General Information
NameAtlantic wolffish
Scientific NameAnarhichas lupus
DescriptionThe Atlantic wolffish (Anarhichas lupus), also known as the seawolf, Atlantic catfish, ocean catfish, devil fish, wolf eel, or sea cat, is a marine fish, the largest of the wolffish family Anarhichadidae. They are commonly sighted throughout Asia. The numbers of the Atlantic wolffish are rapidly being depleted apparently due to overfishing and bycatch, and is currently a Species of Concern according to the National Oceanic and Atmospheric Administration's National Marine Fisheries Service. Although it looks fearsome, the Atlantic wolffish is only a threat to humans when defending itself out of the water. Apart from their unique appearance wolffish are distinguished by the natural antifreeze they produce to keep their blood moving fluidly in their very cold habitat, involvement by both the male and female in brood bearing, and the large size of their eggs. They are also an important factor in controlling green crab and sea urchin populations, which can become overly disruptive to habitats if left unchecked. Wolffish population success is also an important indicator of the health of other bottom-dweller populations, such as cod.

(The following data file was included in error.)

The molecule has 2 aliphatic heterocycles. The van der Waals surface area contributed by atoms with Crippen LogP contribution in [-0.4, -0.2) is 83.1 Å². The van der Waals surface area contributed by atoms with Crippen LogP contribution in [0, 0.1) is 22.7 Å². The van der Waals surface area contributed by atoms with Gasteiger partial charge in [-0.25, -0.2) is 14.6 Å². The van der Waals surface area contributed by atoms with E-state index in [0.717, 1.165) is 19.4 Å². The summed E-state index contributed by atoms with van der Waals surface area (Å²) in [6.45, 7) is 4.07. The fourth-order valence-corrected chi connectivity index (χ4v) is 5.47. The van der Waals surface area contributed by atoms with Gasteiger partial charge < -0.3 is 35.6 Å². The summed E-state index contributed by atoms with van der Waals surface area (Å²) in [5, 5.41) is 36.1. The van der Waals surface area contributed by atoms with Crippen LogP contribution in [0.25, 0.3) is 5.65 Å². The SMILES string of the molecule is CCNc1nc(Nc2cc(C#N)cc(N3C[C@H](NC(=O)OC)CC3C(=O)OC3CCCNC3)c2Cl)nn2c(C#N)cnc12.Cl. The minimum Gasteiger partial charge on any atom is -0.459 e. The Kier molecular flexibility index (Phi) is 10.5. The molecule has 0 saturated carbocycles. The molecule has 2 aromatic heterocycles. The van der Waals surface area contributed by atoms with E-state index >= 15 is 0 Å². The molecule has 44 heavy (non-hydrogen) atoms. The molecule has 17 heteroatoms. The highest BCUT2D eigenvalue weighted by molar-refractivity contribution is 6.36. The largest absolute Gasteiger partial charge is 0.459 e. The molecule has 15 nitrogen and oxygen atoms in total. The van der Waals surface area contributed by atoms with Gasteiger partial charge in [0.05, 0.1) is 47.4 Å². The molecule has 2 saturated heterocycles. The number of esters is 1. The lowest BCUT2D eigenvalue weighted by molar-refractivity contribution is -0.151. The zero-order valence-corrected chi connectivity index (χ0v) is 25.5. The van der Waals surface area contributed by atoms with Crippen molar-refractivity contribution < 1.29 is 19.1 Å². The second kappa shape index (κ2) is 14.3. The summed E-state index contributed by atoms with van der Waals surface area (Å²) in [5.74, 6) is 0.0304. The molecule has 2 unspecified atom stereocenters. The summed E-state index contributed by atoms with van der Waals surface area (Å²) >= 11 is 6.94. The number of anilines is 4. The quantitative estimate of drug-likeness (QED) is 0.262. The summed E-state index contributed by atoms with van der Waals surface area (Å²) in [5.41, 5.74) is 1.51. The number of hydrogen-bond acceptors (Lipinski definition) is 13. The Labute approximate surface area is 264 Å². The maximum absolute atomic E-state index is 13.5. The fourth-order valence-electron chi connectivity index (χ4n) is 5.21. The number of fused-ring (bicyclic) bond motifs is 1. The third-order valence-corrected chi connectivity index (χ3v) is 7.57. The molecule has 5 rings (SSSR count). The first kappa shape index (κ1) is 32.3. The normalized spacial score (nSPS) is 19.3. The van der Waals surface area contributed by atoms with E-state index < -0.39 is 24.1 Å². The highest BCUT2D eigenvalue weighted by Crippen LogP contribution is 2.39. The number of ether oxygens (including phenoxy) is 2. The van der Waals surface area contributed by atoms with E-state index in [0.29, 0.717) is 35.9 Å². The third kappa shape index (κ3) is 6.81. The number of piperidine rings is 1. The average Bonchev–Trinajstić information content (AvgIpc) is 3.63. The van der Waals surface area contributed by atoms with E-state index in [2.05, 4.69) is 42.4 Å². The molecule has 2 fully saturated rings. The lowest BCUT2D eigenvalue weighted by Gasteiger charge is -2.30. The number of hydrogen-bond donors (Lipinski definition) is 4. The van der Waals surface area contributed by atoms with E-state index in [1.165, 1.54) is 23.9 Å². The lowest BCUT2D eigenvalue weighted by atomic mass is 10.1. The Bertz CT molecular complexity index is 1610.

Primary IDFOOD00296
Picture297
Classification
GroupAquatic foods
Sub-GroupFishes
Taxonomy
Lineage
ITIS ID171341
Wikipedia IDAtlantic wolffish
Composition
Compounds
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Nutrients
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References
Content Reference— Saxholt, E., et al. 'Danish food composition databank, revision 7.' Department of Nutrition, National Food Institute, Technical University of Denmark (2008).
— U.S. Department of Agriculture, Agricultural Research Service. 2008. USDA National Nutrient Database for Standard Reference, Release 21. Nutrient Data Laboratory Home Page.